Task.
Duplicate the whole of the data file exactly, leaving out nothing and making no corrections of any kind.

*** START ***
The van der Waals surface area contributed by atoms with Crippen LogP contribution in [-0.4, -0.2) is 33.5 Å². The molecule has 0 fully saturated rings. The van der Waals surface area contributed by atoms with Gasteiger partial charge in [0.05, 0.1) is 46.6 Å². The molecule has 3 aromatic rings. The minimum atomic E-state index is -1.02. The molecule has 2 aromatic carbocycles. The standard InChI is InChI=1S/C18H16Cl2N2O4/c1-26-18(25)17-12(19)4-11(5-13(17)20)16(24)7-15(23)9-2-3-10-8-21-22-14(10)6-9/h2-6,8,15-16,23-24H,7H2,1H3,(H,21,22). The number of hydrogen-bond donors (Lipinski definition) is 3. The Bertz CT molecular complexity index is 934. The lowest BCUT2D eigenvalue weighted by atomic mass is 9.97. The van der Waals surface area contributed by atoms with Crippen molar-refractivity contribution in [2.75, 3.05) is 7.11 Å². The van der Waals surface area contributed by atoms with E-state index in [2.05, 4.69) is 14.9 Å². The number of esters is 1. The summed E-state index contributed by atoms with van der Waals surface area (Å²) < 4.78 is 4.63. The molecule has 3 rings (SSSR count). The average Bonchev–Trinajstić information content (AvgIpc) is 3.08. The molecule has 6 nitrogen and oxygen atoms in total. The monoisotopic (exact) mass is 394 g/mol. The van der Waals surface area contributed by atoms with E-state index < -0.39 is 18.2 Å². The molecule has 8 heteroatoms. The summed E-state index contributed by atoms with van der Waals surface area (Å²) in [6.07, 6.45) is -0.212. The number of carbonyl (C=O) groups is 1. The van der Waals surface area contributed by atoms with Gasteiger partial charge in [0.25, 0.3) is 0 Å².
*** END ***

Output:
The van der Waals surface area contributed by atoms with Crippen LogP contribution in [-0.4, -0.2) is 33.5 Å². The molecule has 0 fully saturated rings. The van der Waals surface area contributed by atoms with Gasteiger partial charge in [0.05, 0.1) is 46.6 Å². The molecule has 3 aromatic rings. The minimum atomic E-state index is -1.02. The molecule has 2 aromatic carbocycles. The standard InChI is InChI=1S/C18H16Cl2N2O4/c1-26-18(25)17-12(19)4-11(5-13(17)20)16(24)7-15(23)9-2-3-10-8-21-22-14(10)6-9/h2-6,8,15-16,23-24H,7H2,1H3,(H,21,22). The number of hydrogen-bond donors (Lipinski definition) is 3. The Bertz CT molecular complexity index is 934. The lowest BCUT2D eigenvalue weighted by atomic mass is 9.97. The van der Waals surface area contributed by atoms with Crippen molar-refractivity contribution in [2.75, 3.05) is 7.11 Å². The van der Waals surface area contributed by atoms with E-state index in [2.05, 4.69) is 14.9 Å². The number of esters is 1. The summed E-state index contributed by atoms with van der Waals surface area (Å²) < 4.78 is 4.63. The molecule has 3 rings (SSSR count). The average Bonchev–Trinajstić information content (AvgIpc) is 3.08. The molecule has 6 nitrogen and oxygen atoms in total. The monoisotopic (exact) mass is 394 g/mol. The van der Waals surface area contributed by atoms with E-state index < -0.39 is 18.2 Å². The molecule has 8 heteroatoms. The summed E-state index contributed by atoms with van der Waals surface area (Å²) in [6.07, 6.45) is -0.212. The number of carbonyl (C=O) groups is 1. The van der Waals surface area contributed by atoms with Gasteiger partial charge in [0.25, 0.3) is 0 Å².